Climate change scenarios have significant implications for tRachel Bezner Kerr, Lars Otto Naess, Bridget Allen-O’Neil, Edmond Totin, Hanson Nyantakyi-Frimpong, Camilla Risvoll, Marta G. Rivera Ferre, Feliu López-i-Gelats, Siri Eriksenhe livelihoods and food security of particular groups in society and will necessitate a range of adaptation actions. While there is a significant literature on the social as well as biophysical factors and limits to adaptation, less is known about the interactions between these, and what such interactions mean for the prospects of achieving sustainable and resilient food systems. This paper is an attempt at addressing this gap by examining changing biophysical and social factors, with specific consideration of vulnerable groups, across four case studies (Ghana, Malawi, Norway and Spain). In each case, future climate change scenarios and associated biophysical limits are mapped onto four key social factors that drive vulnerability and mediate adaptation, namely, scale, history, power and politics, and social differentiation. We then consider what the interaction between biophysical limits and socio-political dynamics means for the options for and limits to future adaptation, and how climate may interact with, and reshape, socio-political elements. We find that biophysical limits and socio-political factors do not operate in isolation, but interact, with dynamic relationships determining the ‘space’ or set of options for sustainable adaptation. By connecting the perspectives of biophysical and social factors, the study illuminates the risks of unanticipated outcomes that result from the disregard of local contexts in the implementation of adaptation measures. We conclude that a framework focusing on the space for sustainable adaptation conditioned by biophysical and social factors, and their interactions, can help provide evidence on what does and does not constitute sustainable adaptation, and help to counter unhelpful narratives of climate change as a sole or dominant cause of challenges in food systems.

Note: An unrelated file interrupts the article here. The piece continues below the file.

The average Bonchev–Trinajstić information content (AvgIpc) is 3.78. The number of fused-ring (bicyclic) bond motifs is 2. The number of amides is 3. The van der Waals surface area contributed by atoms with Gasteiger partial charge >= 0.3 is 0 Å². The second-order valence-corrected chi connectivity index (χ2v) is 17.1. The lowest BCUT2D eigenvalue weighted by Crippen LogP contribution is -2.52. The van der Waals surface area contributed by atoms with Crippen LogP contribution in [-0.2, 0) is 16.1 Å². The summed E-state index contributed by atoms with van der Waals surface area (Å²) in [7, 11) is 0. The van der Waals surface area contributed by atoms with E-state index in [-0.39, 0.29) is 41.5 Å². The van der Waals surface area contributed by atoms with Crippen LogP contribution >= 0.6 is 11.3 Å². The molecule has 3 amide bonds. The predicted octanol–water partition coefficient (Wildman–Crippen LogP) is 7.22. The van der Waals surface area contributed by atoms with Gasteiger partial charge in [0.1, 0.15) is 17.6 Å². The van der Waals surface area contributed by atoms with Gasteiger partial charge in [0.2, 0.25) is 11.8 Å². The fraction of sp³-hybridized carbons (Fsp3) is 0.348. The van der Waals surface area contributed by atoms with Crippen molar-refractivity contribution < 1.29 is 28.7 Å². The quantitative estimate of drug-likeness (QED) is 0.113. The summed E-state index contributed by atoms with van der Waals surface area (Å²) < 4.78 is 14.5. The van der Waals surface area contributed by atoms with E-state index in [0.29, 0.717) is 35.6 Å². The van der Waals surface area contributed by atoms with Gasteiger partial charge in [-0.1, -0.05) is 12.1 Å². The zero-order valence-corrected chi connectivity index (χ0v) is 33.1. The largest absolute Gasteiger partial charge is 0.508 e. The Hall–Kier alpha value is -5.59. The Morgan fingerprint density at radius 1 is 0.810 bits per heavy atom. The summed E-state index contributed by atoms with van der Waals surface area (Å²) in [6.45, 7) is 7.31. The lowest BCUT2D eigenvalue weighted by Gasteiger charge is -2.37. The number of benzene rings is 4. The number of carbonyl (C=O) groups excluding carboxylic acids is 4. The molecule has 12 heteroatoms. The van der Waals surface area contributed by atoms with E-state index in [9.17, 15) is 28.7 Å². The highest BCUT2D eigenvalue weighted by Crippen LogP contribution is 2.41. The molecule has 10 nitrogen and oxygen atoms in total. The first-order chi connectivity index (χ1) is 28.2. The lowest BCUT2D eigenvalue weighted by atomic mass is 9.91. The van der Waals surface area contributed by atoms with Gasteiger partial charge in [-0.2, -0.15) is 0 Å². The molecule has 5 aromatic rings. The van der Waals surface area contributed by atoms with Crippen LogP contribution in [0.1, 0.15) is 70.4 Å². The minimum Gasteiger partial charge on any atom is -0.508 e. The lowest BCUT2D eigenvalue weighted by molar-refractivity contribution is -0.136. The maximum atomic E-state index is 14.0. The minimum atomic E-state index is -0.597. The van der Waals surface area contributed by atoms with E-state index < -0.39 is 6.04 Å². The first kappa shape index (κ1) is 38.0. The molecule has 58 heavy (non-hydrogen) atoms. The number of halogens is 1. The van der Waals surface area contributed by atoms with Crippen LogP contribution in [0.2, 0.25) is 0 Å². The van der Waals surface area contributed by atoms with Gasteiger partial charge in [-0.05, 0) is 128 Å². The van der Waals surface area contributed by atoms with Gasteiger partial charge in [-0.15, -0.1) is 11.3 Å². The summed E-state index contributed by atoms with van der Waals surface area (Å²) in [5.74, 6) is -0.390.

Interplays between changing biophysical and social dynamics under climate change: Implications for limits to sustainable adaptation in food systems
Rachel Bezner Kerr, Lars Otto Naess, Bridget Allen-O’Neil, Edmond Totin, Hanson Nyantakyi-Frimpong, Camilla Risvoll, Marta G. Rivera Ferre, Feliu López-i-Gelats, Siri Eriksen
Global Change Biology